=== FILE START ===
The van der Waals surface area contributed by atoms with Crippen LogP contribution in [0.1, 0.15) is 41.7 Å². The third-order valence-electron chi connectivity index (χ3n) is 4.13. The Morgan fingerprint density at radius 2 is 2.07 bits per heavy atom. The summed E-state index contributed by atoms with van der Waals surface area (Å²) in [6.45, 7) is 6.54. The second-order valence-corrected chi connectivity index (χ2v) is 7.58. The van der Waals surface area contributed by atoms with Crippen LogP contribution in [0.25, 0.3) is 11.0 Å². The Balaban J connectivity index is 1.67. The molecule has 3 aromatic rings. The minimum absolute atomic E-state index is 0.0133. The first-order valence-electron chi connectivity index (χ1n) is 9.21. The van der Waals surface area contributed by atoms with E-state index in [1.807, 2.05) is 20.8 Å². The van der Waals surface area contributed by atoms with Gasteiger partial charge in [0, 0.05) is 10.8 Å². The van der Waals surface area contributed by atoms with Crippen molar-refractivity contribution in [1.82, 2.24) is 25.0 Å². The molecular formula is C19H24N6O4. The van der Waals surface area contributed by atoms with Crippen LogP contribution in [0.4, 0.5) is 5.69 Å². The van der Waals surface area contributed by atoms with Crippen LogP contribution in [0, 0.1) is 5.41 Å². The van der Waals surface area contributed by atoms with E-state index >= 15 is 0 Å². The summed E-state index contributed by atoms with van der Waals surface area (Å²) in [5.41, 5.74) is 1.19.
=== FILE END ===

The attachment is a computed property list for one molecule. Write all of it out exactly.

The van der Waals surface area contributed by atoms with Crippen LogP contribution in [0.1, 0.15) is 41.7 Å². The third-order valence-electron chi connectivity index (χ3n) is 4.13. The Morgan fingerprint density at radius 2 is 2.07 bits per heavy atom. The summed E-state index contributed by atoms with van der Waals surface area (Å²) in [6.45, 7) is 6.54. The second-order valence-corrected chi connectivity index (χ2v) is 7.58. The van der Waals surface area contributed by atoms with Crippen LogP contribution in [0.25, 0.3) is 11.0 Å². The Balaban J connectivity index is 1.67. The molecule has 3 aromatic rings. The minimum absolute atomic E-state index is 0.0133. The first-order valence-electron chi connectivity index (χ1n) is 9.21. The van der Waals surface area contributed by atoms with E-state index in [1.807, 2.05) is 20.8 Å². The van der Waals surface area contributed by atoms with Gasteiger partial charge in [0, 0.05) is 10.8 Å². The van der Waals surface area contributed by atoms with Crippen molar-refractivity contribution in [1.82, 2.24) is 25.0 Å². The molecular formula is C19H24N6O4. The van der Waals surface area contributed by atoms with Crippen LogP contribution in [0.4, 0.5) is 5.69 Å². The van der Waals surface area contributed by atoms with Crippen LogP contribution in [0, 0.1) is 5.41 Å². The van der Waals surface area contributed by atoms with E-state index >= 15 is 0 Å². The summed E-state index contributed by atoms with van der Waals surface area (Å²) in [5.41, 5.74) is 1.19.